Your counter assistant asks if you will have a word with a young woman who is in the shop. She was recognised by your assistant as a regular purchaser of stimulant laxatives. You explain to the woman that you will need to ask a few questions because regular use of laxatives may mean an underlying problem, which is not improving. In answer to your questions she tells you that she diets almost constantly and always suffers from constipation. Her weight appears to be within the range for her height. You show her your pharmacy’s BMI (body mass index) chart and work out with her where she is on the chart, which confirms your initial feeling. However, she is reluctant to accept your advice, saying that she definitely needs to lose some more weight. You ask about her diet and she tells you that she has tried all sorts of approaches, most of which involve eating very little.
The pharmacist’s view
Unfortunately this sort of story is all too common in community pharmacy, with many women who seek to achieve weight below the recommended range. The pharmacist can explain that constipation often occurs during dieting simply because insufficient bulk and fibre is being eaten to allow the gut to work normally. Perhaps the pharmacist might suggest that she joins a local group, either weight watchers or a self-help group. (The local health promotion unit will know what is available.) Despite the pharmacist’s advice, many customers will still wish to purchase laxatives and the pharmacist will need to consider how to handle refusal of sales. Offering stimulant laxatives for sale by self-selection can only exacerbate the problems and make it more difficult to monitor sales and refuse them when necessary.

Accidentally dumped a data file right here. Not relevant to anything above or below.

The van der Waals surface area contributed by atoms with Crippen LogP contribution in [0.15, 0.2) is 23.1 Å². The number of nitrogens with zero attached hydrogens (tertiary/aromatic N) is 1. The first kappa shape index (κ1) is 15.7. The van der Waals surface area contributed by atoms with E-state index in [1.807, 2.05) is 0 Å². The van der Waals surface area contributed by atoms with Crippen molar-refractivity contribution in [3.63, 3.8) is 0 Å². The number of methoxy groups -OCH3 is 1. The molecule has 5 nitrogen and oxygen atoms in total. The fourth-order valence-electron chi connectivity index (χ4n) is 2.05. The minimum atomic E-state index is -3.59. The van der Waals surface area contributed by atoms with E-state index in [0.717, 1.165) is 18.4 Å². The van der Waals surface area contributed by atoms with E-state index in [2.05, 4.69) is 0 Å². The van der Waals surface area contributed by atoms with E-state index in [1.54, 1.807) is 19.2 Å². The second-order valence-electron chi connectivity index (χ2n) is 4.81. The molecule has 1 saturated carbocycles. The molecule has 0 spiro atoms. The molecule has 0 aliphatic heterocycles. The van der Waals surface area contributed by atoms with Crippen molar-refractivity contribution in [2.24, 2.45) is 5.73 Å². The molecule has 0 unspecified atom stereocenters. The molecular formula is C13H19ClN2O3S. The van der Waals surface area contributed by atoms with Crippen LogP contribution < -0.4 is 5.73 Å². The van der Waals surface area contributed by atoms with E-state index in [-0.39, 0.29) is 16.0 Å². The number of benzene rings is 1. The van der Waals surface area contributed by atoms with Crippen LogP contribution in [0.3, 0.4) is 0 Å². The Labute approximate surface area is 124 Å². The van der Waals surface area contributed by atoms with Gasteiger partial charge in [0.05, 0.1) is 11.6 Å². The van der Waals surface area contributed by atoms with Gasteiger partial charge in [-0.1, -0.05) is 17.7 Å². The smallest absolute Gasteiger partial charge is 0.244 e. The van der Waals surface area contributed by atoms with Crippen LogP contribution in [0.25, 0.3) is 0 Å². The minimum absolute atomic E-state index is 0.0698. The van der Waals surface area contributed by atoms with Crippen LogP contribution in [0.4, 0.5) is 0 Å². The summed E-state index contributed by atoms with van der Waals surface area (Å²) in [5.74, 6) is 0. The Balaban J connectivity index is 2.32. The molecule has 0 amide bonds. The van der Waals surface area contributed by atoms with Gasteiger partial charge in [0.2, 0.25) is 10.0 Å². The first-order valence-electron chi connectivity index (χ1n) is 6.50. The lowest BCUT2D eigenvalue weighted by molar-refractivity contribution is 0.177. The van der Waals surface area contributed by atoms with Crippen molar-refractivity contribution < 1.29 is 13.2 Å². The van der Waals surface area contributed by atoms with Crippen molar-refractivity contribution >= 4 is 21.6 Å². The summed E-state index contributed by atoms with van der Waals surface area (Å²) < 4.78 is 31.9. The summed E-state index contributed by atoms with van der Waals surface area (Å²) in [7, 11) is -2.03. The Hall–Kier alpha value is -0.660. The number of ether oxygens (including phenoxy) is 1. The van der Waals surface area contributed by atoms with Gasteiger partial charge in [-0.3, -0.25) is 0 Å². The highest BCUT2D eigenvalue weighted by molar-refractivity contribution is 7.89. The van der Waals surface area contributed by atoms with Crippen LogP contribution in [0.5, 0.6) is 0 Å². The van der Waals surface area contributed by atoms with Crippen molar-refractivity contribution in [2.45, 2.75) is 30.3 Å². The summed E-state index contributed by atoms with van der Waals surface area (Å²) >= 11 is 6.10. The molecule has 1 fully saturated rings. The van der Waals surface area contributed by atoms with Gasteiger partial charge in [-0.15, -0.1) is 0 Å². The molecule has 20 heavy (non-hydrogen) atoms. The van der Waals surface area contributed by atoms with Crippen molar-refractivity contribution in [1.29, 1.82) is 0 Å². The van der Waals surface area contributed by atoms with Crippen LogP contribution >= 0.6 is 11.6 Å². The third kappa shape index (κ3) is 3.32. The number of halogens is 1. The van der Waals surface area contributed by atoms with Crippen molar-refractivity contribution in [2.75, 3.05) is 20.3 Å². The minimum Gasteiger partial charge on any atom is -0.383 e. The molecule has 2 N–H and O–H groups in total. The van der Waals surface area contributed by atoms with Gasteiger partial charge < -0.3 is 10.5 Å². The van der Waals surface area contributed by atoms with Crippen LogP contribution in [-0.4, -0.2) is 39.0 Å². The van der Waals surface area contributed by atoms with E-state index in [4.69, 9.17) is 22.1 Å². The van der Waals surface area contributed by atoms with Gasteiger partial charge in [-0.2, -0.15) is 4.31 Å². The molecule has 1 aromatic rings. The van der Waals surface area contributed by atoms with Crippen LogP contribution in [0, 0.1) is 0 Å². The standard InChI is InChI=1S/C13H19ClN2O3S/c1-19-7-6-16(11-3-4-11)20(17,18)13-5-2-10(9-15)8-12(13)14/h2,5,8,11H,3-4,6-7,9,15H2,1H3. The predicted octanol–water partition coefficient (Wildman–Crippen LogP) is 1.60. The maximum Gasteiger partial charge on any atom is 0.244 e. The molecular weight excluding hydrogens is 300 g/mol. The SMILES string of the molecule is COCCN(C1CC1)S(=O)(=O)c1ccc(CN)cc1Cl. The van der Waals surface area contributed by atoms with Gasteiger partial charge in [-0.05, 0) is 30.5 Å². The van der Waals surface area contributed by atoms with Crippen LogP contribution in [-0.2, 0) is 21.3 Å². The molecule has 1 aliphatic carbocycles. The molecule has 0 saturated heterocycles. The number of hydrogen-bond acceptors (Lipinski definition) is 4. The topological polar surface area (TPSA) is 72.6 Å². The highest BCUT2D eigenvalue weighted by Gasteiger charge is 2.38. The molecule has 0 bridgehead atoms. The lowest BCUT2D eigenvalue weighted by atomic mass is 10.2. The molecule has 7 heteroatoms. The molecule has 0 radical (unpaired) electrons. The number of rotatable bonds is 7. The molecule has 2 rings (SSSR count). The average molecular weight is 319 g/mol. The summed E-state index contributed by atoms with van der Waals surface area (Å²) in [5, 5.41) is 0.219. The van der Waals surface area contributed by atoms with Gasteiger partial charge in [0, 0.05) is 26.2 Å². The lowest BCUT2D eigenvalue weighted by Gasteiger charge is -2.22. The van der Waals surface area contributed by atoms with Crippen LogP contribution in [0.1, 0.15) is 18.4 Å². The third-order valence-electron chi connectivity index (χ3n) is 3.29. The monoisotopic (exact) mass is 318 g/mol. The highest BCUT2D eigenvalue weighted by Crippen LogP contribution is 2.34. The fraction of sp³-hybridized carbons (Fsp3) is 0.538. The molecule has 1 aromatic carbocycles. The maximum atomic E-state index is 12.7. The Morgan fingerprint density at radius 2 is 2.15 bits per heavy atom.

The doctor’s view
This is obviously a difficult problem for the pharmacist. It is inappropriate for the young woman to continue taking laxatives and she could benefit from counselling. However, a challenge from the pharmacist could result in her simply buying the laxatives elsewhere. If, as is likely, she has an eating disorder, she may have very low self-esteem and be denying her problem. Both these factors make it more difficult for the pharmacist to intervene most effectively. An ideal outcome would be appropriate referral, which would depend on local resources but which might initially be to the doctor.
If she is seen by the doctor, an empathic approach is necessary. The most important thing is to give her full opportunity to say what she thinks about the problem, how it makes her feel and how it affects her life. Establishing a supportive relationship with resultant trust between patient and doctor is the major aim of the initial consultation. Once this has been achieved, further therapeutic opportunities can be discussed and decided on together.